The overarching question imparting urgency to this exploration is: Can U.S.-Russian contention in cyberspace cause the two nuclear superpowers to stumble into war? In considering this question we were constantly reminded of recent comments by a prominent U.S. arms control expert: At least as dangerous as the risk of an actual cyberattack, he observed, is cyber operations’ “blurring of the line between peace and war.” Or, as Nye wrote, “in the cyber realm, the difference between a weapon and a non-weapon may come down to a single line of code, or simply the intent of a computer program’s user.”
DR. JOHN P. HOLDREN is the Teresa and John Heinz Professor of Environmental Policy at the Harvard Kennedy School of Government, Co- Director of the School's Science, Technology, and Public Policy Program, Professor of Environmental Science and Policy in the Department of Earth and Planetary Sciences, and Faculty Affiliate in the Paulson School of Engineering and Applied Science. He is also Visiting Distinguished Professor at Tsinghua University in Beijing, China, and Senior Advisor to the President at the Woods Hole Research Center, a pre-eminent scientific think tank focused on the role of the terrestrial biosphere in global climate change. From January 2009 to January 2017, he was President Obama's Science Advisor and Senate-confirmed Director of the White House Office of Science and Technology Policy (OSTP), becoming the longest-serving Science Advisor to the President in the history of the position..
His responsibilities in his White House role included advising the President on all science and technology (S&T) issues bearing on the President's agenda, including the role of S&T in economic competitiveness and job creation, biomedicine and public health, energy and climate change, the oceans and the Arctic, the nation's space program, and national and homeland security. He was also responsible for coordinating R&D strategy and budgets across the Executive Branch departments and agencies; overseeing interagency S&T programs, including the U.S. Global Change Research Program; developing initiatives in STEM education; advancing scientific integrity and openness in government; and representing the U.S. government in interactions with the U.S. and global science and engineering communities.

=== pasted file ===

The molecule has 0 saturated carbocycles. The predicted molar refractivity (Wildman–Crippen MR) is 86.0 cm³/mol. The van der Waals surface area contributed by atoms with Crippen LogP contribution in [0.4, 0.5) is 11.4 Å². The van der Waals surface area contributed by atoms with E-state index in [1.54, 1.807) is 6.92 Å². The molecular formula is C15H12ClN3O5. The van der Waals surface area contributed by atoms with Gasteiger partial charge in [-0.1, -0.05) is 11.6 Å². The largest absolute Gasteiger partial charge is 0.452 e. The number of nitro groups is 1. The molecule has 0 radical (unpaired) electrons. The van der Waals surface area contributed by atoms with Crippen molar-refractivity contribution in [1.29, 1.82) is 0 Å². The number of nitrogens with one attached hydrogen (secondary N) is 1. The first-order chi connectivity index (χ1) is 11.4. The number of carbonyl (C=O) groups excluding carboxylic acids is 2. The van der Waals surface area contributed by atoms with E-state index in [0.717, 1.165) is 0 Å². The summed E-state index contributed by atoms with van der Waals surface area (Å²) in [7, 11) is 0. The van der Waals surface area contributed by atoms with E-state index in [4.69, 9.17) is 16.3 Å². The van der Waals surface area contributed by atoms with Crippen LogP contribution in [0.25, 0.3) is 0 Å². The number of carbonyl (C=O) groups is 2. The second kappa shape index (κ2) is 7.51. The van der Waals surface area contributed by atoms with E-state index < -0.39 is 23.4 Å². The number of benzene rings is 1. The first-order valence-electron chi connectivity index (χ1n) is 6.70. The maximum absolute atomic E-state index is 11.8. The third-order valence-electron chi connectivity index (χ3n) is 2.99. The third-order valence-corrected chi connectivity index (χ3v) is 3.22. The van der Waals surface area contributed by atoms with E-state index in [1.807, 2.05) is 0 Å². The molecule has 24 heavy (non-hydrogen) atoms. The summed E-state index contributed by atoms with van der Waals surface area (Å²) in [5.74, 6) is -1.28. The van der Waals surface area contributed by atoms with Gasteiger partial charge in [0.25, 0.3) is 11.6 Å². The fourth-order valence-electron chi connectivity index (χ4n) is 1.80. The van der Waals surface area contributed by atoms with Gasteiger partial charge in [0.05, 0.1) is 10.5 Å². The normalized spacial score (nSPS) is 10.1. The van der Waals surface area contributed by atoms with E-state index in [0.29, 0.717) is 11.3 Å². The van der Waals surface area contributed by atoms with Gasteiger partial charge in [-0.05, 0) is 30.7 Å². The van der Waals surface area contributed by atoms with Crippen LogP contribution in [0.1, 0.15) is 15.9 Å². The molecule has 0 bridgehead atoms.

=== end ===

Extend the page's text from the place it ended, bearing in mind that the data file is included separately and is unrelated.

Dr. Holdren earned S.B. (1965) and S.M. (1966) degrees from M.I.T. and a Ph.D. (1970) from Stanford in aerospace engineering and theoretical plasma physics. He is a member of the U.S. National Academy of Sciences, the U.S. National Academy of Engineering, the American Philosophical Society, the American Academy of Arts and Sciences, the American Academy of Political and Social Science, and the Council on Foreign Relations. He is also a foreign member of both the Royal Society of London and the Indian National Academy of Engineering and a former President of the American Association for the Advancement of Science. His many other honors include one of the first MacArthur Prizes (1981), the Volvo International Environment Prize (1993), the Tyler Prize for Environment (2000), the Heinz Prize for Public Policy (2001), the Moynihan Prize of the American Academy of Political and Social Sciences (2018), and six honorary doctorates. In 1995, he gave the acceptance speech for the Nobel Peace Prize on behalf of the Pugwash Conferences on Science and World Affairs, an international organization of scientists and public figures in which he served in leadership positions from 1982 to 1997.
From 1996 through 2008, Dr. Holdren held the same chairs at Harvard's Kennedy School of Government and Department of Earth and Planetary Sciences as he holds today. From 2005 through 2008, he was also President of the Woods Hole Research Center. From 1973 to 1996, he was on the faculty of the University of California, Berkeley, where he co-founded and co-led the interdisciplinary graduate-degree program in energy and resources (the Energy and Resources Group). Prior to that he was a theoretical physicist in the Theory Group of the Magnetic Fusion Energy Division at the Lawrence Livermore National Laboratory and a Senior Research Fellow at Caltech in the Division of Humanities and Social Sciences and the Caltech Environmental Quality Laboratory. He served from 1991 to 2005 as a member of the Board of Trustees of the MacArthur Foundation and from 1994 to 2005 as Chairman of the Committee on International Security and Arms Control at the National Academy of Sciences. During the Clinton Administration, he served for both terms on the President’s Council of Advisors on Science and Technology, leading multiple studies for the President on energy-technology innovation and arms control.
Dr. Holdren has been married since 1966 to Dr. Cheryl E. Holdren, a biologist. They have a son, a daughter, and five grandchildren ages 13 to 27. John and Cheryl currently live on Cape Cod.Last Updated: Mar 30, 2020, 11:40am